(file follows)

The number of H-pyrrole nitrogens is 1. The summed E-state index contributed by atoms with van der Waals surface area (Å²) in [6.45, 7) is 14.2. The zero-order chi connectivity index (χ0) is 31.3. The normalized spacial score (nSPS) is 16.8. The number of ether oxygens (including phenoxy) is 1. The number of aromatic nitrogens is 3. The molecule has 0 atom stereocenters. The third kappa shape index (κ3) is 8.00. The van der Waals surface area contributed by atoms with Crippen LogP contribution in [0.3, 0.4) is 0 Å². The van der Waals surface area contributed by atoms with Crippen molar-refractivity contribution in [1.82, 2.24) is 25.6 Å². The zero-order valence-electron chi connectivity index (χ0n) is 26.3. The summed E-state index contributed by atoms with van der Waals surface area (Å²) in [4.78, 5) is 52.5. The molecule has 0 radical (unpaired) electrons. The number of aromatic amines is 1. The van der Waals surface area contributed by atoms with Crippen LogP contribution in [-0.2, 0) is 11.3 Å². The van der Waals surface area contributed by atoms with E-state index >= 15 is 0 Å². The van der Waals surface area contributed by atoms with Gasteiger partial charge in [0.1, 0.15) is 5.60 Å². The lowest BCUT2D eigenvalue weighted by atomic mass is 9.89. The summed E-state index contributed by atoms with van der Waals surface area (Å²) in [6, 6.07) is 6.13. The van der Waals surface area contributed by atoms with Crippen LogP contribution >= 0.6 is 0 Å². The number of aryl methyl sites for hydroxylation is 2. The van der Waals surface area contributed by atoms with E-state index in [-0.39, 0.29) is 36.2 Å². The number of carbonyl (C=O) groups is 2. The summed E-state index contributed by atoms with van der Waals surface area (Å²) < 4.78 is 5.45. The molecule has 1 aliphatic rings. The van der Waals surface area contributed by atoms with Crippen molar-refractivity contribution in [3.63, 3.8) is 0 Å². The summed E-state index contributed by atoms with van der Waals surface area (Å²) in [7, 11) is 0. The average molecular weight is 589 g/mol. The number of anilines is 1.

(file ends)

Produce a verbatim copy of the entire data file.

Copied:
The number of H-pyrrole nitrogens is 1. The summed E-state index contributed by atoms with van der Waals surface area (Å²) in [6.45, 7) is 14.2. The zero-order chi connectivity index (χ0) is 31.3. The normalized spacial score (nSPS) is 16.8. The number of ether oxygens (including phenoxy) is 1. The number of aromatic nitrogens is 3. The molecule has 0 atom stereocenters. The third kappa shape index (κ3) is 8.00. The van der Waals surface area contributed by atoms with Crippen LogP contribution in [0.3, 0.4) is 0 Å². The van der Waals surface area contributed by atoms with Crippen molar-refractivity contribution in [1.82, 2.24) is 25.6 Å². The zero-order valence-electron chi connectivity index (χ0n) is 26.3. The summed E-state index contributed by atoms with van der Waals surface area (Å²) in [4.78, 5) is 52.5. The molecule has 0 radical (unpaired) electrons. The number of aromatic amines is 1. The van der Waals surface area contributed by atoms with Crippen LogP contribution in [-0.2, 0) is 11.3 Å². The van der Waals surface area contributed by atoms with E-state index >= 15 is 0 Å². The van der Waals surface area contributed by atoms with Gasteiger partial charge in [0.1, 0.15) is 5.60 Å². The lowest BCUT2D eigenvalue weighted by atomic mass is 9.89. The summed E-state index contributed by atoms with van der Waals surface area (Å²) in [6, 6.07) is 6.13. The van der Waals surface area contributed by atoms with Crippen LogP contribution >= 0.6 is 0 Å². The number of aryl methyl sites for hydroxylation is 2. The van der Waals surface area contributed by atoms with E-state index in [-0.39, 0.29) is 36.2 Å². The number of carbonyl (C=O) groups is 2. The summed E-state index contributed by atoms with van der Waals surface area (Å²) < 4.78 is 5.45. The molecule has 1 aliphatic rings. The van der Waals surface area contributed by atoms with Crippen molar-refractivity contribution in [3.63, 3.8) is 0 Å². The summed E-state index contributed by atoms with van der Waals surface area (Å²) in [7, 11) is 0. The average molecular weight is 589 g/mol. The number of anilines is 1.